Inside Men's Boutique The House of LeMond


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CHRIS EDWARDS

A HUNDRED YEARS AGO, Charlotte’s downtown was a shopping destination anchored by large department stores: Belk, Efird’s, and Ivey’s. Today, restaurants and bars take up most of the shrunken retail space, a drawback for attracting residents. When LeMond Hart agreed to move his men’s boutique from Monroe Road to 4th Street last July, as part of a program to beef up locally owned shops in uptown, The House of LeMond quickly attracted a diverse clientele, from politicians and pro athletes to curious out-of-towners. Quartered in a small space with low ceilings, the shop is filled with vintage finds, custom clothing, and local products such as leather knife cases for chefs and beard oil fragranced by coffee beans. More like a home than a boutique, it reflects Hart’s background as a stylist. Friendliness prevails, and strangers may be greeted by, “Hello, love.” 

Hart grew up in Charlotte, experiencing tragedy at an early age when his mother was murdered in 1985. He credits a band teacher with changing his life’s trajectory during middle school and high school. A sharp dresser who understands the importance of presentation, he has created décor and displays for Pottery Barn and Abercrombie & Fitch. 

At his shop, he’s on a mission to help men look their best, no matter their resources. He may be designing a made-to-measure suit for a business executive in the morning and helping a former prisoner dress for an interview in the afternoon (he works with Oprah Winfrey’s television show, Released). All are welcome, he says. 

He’s turned his small space into a shopping destination, which is just what the city needs. That, and heart, amidst the glass facades. 


Charlotte magazine: The House of LeMond has a classic, old-school ring to it. How did you come up with the name?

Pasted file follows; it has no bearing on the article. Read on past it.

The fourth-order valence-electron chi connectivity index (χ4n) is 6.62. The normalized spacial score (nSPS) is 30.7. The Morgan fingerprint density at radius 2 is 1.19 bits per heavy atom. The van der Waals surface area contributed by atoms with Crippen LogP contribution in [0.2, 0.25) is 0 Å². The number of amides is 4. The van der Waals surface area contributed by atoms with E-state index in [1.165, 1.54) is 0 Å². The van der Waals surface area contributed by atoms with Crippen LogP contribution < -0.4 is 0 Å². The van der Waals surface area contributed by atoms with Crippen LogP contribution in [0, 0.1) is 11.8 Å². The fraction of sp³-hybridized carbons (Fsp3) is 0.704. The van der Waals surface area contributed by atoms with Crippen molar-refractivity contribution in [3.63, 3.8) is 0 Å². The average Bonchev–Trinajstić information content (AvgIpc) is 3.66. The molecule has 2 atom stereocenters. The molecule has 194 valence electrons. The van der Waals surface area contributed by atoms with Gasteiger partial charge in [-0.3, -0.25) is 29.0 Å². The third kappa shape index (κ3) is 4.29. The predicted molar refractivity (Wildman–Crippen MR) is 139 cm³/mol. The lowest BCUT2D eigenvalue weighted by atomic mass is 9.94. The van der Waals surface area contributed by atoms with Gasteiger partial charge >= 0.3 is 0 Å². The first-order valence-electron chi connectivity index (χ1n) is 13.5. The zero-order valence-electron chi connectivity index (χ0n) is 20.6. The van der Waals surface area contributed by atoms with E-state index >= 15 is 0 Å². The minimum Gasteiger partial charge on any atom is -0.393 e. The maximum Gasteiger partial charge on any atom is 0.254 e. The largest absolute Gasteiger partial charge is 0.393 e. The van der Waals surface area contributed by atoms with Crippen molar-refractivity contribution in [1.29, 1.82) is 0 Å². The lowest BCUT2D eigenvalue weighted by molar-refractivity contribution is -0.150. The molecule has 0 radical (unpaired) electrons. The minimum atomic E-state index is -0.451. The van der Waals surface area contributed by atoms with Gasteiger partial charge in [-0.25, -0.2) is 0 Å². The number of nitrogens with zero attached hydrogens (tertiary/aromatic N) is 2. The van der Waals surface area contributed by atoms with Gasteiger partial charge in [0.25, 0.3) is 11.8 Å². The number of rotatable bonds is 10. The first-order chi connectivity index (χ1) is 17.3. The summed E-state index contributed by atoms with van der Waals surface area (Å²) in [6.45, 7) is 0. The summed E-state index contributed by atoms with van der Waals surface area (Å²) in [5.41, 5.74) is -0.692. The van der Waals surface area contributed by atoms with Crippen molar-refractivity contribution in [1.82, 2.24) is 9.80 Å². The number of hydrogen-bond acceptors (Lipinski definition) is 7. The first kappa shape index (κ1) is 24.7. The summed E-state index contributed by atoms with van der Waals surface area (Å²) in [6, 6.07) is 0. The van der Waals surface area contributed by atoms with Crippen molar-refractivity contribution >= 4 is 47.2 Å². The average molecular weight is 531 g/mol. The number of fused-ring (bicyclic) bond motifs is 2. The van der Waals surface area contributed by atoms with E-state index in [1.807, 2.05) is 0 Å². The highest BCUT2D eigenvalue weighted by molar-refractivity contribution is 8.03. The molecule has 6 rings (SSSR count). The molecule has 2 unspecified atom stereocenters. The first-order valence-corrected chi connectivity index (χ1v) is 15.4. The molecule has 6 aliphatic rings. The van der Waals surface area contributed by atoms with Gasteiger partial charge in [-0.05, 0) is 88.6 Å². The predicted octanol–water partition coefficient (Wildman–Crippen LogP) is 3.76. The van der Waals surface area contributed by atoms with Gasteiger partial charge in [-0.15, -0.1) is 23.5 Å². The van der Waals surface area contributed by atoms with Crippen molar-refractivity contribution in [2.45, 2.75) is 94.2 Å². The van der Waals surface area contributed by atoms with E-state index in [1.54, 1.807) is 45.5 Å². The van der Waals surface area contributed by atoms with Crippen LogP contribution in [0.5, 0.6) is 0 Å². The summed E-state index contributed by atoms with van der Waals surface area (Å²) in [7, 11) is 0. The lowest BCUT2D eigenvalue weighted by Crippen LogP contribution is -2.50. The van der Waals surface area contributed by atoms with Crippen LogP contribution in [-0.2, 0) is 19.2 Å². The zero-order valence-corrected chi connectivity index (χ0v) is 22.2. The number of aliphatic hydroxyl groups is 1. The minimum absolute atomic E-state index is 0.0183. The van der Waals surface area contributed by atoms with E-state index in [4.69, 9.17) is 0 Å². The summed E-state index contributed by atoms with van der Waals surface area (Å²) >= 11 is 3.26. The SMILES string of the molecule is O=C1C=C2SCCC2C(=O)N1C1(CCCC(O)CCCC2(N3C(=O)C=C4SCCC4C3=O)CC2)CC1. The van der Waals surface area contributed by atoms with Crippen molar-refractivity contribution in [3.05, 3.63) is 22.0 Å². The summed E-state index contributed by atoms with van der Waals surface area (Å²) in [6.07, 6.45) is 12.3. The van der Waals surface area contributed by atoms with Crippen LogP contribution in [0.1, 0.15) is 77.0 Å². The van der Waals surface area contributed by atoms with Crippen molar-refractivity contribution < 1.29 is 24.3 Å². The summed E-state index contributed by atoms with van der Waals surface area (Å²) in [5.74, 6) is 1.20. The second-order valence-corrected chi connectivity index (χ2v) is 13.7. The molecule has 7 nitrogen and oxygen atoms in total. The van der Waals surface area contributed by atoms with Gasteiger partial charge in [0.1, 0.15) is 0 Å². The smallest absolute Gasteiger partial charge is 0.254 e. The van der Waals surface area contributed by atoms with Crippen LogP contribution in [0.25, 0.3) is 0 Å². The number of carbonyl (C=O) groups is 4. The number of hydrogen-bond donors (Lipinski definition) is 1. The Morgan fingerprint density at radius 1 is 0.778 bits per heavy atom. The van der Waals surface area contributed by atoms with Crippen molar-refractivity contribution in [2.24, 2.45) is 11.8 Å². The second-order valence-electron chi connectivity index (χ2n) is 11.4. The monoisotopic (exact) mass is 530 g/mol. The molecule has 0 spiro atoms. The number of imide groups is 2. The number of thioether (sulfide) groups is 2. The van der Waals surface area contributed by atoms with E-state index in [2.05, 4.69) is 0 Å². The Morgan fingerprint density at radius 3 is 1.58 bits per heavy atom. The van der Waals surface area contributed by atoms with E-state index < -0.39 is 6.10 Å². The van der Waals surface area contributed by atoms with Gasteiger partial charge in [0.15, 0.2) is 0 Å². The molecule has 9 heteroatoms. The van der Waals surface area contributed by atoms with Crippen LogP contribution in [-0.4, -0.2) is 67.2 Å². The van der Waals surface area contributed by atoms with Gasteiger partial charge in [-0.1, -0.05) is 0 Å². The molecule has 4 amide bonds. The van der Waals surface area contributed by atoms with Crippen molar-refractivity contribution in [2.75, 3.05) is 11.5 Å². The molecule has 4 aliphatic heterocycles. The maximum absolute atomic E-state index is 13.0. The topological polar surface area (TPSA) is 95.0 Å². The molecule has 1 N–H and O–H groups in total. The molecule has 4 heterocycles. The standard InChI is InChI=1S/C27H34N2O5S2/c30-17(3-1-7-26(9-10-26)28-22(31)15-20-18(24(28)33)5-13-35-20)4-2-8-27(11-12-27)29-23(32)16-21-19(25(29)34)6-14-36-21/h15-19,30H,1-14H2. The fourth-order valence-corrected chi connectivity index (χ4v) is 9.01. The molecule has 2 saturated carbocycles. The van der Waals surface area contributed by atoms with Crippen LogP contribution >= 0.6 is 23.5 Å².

LeMond Hart:
The definition of my (first) name means ‘the world’ in French. Growing up, I thought my mom thought the world of me. Everyone’s welcome in The House of ‘the World.’ And my name is LeMond Hart, so it’s like the world’s heart. 

CM: Who are your regular customers? 
LH:
Influencers. However, our aim is everyday gentlemen, to give them that chance to feel like kings. 

CM: Your logo has been spotted in a number of places, including on Mayor Vi Lyles’ socks at the National League of Cities conference, held in Charlotte last November. How did you come up with the design? 
LH:
It all started from a tattoo. When we first started in 2013, Creative Loafing named us best independent (men’s) retailer. As a native Charlottean, I (decided to) get this tattoo, the Charlotte crown. I got it in red, basically to honor my mother, because it was my mother’s favorite color. So when I did that, I was like, well, how can I make that mine? Or relative to what I do? The monocle and the mustache are symbols of being a dandy—someone who appreciates finer things, someone who dresses well—that’s me. 

CM: You have so many products here. What is the last thing a man will buy? 
LH:
The services. (Alpha Male, a men’s nail salon, is in the back of the store). I have a lot of different questions on social media—‘Oh, my God, why would guys get their feet done?’ And my reply is, ‘How are you going to have on those $200 or $300 shoes with $3 feet?’ A lot of guys will put all the money into the shoes that could end up in a dump within six to 12 months, but those feet are going to carry you for the rest of your life. So if you’ve got ingrown toenails or stank feet, it really doesn’t matter what kind of leather you put on them; they’re still going to hurt. We encourage them to start from the bottom.

CM: You’ll send customers to a competitor, such as Nyoni Couture or William Wilson, if you can’t provide what they need. That’s unusual.
LH:
Collaboration over competition is the hashtag I came up with my last semester in school. I saw that the fashion community here in Charlotte wasn’t cohesive, wasn’t together, so I felt like collaboration over competition would change the paradigm. It gets rid of that negative crab-in-a-barrel mentality and provides an opportunity for us to work together. The best way that we can move forward is together. 

LAURIE PRINCE is a freelance writer and editor in Charlotte. A former Charlotte magazine editor, she has won national and regional awards for her essays.

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